At this point the clock on the church tower began to strike. “Oh, Mrs Pillson, I hadn’t realised it was so late,” said Bunty “I promised the children I would be back with them in time to watch the circus parade. If you’ll excuse me, I must fly. Thank you for tea. Now do let me know if you need some temporary help and I’ll do what I can”

“Thank you, Mrs Morrison,” she replied, ringing a small bell to summon her parlour maid, “You had better hurry or you’ll miss all the fun. Do give my kind regards to the Inspector; ‘my Inspector’, I suppose. Enjoy the parade.”

Grosvenor closed the front door of Mallards House and Bunty walked briskly off towards the steps of the Town Hall where she could see Herbert and the twins waiting.

“Back again, children, just in time,” said Bunty as she reached them.

“How did it go?” said Herbert, “What was it Mrs Pillson wanted?”

“Nothing important, dear,” she replied, “I’ll tell you when we get home.”

At this point, the marching band turned the corner from the High Street and hove into view playing the jauntyEntry of the Gladiators”. The musicians were dressed in red uniforms with peaked caps decorated with gold braid that glinted in the sunshine.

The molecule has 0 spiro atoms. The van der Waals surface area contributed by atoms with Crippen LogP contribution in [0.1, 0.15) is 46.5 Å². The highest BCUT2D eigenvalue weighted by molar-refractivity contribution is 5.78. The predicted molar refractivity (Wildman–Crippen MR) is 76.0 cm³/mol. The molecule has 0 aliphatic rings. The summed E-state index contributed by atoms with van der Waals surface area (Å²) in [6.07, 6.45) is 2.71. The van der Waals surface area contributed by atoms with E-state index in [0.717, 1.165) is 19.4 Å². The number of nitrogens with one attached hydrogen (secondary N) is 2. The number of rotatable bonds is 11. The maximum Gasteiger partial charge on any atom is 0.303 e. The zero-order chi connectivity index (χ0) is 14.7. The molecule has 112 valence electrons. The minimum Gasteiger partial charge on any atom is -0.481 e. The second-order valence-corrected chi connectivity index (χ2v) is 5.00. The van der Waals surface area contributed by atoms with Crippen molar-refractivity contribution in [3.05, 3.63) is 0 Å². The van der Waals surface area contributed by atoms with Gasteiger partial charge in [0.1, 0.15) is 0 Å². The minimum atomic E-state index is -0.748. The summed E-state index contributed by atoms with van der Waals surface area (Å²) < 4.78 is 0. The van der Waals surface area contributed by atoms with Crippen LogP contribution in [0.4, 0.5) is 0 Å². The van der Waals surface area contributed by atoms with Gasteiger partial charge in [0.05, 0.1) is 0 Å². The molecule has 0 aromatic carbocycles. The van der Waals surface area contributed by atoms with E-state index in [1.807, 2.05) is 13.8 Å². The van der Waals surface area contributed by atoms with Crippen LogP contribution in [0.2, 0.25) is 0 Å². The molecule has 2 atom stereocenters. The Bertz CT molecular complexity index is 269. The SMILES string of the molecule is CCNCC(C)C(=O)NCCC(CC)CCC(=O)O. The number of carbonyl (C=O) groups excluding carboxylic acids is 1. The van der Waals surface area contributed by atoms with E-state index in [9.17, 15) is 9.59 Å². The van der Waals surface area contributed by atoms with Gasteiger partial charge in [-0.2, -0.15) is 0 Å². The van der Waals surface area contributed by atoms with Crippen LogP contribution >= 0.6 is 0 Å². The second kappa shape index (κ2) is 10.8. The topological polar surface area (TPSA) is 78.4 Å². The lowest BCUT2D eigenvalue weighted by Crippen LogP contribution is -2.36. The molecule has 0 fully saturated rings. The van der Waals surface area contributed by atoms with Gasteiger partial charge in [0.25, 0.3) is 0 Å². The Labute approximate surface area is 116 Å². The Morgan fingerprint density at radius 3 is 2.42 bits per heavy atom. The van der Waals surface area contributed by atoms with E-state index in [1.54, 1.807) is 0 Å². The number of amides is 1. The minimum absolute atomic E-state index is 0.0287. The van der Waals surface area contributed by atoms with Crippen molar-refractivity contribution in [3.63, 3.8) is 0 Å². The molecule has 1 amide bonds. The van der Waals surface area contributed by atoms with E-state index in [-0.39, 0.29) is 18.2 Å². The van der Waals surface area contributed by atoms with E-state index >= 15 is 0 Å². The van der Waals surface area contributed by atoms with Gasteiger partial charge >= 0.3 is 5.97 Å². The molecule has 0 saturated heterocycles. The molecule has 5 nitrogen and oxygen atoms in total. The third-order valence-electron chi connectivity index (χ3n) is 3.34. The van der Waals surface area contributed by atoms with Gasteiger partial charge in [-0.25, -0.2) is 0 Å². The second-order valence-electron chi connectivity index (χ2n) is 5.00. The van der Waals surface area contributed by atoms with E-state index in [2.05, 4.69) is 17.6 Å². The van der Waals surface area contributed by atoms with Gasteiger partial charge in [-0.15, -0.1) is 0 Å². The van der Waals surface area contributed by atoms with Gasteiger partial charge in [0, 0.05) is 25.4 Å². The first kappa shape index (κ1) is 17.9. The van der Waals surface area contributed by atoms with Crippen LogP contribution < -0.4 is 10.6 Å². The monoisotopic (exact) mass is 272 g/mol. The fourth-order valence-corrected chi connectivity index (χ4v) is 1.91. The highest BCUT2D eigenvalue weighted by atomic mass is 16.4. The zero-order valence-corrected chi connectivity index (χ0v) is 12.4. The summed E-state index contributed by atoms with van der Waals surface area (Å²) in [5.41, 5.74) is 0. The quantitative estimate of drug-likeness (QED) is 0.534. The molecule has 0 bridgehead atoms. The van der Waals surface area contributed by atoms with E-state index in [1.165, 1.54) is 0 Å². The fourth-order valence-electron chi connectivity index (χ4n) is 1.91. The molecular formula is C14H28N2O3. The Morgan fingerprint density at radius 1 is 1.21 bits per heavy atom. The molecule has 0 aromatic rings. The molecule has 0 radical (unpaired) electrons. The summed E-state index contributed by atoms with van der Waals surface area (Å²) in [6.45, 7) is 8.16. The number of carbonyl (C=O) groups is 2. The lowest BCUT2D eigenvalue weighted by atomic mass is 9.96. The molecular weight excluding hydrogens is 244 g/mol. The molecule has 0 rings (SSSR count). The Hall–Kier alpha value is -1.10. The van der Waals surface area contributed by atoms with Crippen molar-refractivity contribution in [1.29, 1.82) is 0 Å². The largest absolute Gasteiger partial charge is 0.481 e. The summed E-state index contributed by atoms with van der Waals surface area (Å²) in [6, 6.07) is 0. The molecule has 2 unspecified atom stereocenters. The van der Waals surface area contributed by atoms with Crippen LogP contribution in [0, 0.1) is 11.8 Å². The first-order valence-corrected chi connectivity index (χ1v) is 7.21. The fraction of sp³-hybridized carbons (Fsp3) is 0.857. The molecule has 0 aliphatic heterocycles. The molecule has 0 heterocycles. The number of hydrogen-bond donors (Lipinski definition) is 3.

There followed a lumbering line of elephants, each ridden by a mahout in a jewelled turban, gently holding the tail of the one in front. Unfortunately, just as the slow-moving pachyderms turned the narrow corner past Mallards House into West Street, the large and equally ponderous Royce bearing Algernon and Susan Wyse made the right turn from Porpoise Street, which was an awkward manoeuvre at the best of times.

Elizabeth Mapp-Flint, who had a particularly vicious dislike of what she called “poor Susan’s terribly ostentatious motor” watched with her husband from outside her former home.

She took particular delight as the Royce repeatedly edged forward and then back in an unsuccessful effort to return to whence it came and allow the elephants to pass.